A sperm donation is a sample of semen provided for use in assisted reproduction. People can use donated sperm to get pregnant for a wide range of reasons, ranging from infertility to the desire to be a single parent. Sperm donors who provide such samples are usually required to surrender all rights to any children that result from their donations and they may be anonymous or not, depending on the policies of the facility that accepts the donation and the preference of the donor.
There are a number of mechanisms for donating sperm. A private sperm donation is made by private arrangement between individuals, as for example when a couple struggling with infertility asks a friend to provide a sperm donation. Other sperm donors donate through sperm banks, also known as cryobanks. These facilities carefully screen their donors and allow their customers to select donations to use on the basis of a set of desirable traits.
Sperm agencies work with donors who want to connect with people who need sperm, placing donations with individuals or couples with a selective list of traits. Men can also bank sperm for themselves. Men with cancer and other conditions that can result in infertility may make a sperm donation so they will be able to have children after cancer treatment if they want to.
To give a sperm donation, a man usually needs to be in good health, between the ages of 18 and 40, and free of all sexually transmitted infections. Genetic screenings may be used to check for common genetic conditions and men may be interviewed about their medical history. Physical traits are profiled so that people seeking donations can select donors on the basis of traits like height, hair color, eye color, and racial background. Men are usually asked to submit a sample of semen for a sperm count to confirm that their sperm are viable before they are accepted as donors.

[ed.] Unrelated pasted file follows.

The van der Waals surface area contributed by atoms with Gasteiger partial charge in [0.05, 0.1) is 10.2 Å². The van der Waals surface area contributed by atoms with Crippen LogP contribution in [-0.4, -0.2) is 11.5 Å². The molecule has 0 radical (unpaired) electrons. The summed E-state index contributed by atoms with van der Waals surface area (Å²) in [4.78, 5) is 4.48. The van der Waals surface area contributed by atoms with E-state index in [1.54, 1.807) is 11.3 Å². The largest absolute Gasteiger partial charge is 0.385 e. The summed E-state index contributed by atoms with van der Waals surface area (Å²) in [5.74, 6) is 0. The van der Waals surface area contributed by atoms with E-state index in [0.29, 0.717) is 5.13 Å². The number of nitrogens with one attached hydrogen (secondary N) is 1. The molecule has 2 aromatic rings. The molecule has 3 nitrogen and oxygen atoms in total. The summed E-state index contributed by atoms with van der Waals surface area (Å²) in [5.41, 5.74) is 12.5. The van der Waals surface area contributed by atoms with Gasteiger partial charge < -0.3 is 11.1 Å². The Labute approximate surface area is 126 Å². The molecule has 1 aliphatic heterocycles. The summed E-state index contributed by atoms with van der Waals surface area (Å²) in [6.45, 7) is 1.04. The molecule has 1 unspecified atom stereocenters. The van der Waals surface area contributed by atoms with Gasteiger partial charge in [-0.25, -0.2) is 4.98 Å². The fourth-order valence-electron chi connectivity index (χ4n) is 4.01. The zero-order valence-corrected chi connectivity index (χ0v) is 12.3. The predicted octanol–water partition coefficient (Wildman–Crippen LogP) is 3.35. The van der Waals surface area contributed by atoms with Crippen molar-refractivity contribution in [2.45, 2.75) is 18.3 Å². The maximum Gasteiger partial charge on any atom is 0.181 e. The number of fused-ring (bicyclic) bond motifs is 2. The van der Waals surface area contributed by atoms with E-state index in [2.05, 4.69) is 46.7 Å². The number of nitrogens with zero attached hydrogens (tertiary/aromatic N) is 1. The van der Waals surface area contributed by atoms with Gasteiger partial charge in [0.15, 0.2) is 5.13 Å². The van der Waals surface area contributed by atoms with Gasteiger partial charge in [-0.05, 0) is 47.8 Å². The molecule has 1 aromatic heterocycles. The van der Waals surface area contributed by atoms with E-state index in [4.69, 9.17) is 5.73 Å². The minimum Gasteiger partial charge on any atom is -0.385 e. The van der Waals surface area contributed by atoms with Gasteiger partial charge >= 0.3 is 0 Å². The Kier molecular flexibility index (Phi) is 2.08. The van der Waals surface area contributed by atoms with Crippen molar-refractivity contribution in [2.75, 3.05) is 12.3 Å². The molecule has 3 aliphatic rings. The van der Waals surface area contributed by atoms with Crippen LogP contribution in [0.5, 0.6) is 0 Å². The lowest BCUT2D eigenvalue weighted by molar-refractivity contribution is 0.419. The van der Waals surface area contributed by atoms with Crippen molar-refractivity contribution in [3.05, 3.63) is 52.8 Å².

Men can donate sperm as many times as they want, although in some regions, laws restrict the way that donations are used. There are concerns that anonymous donors could potentially father hundreds of children and these children could theoretically meet each other and be unaware of their genetic relationship. Some sperm banks address this issue by using unique numbers to identify their donors so while donor-conceived children do not know who their fathers are, they can avoid situations like accidentally marrying half siblings.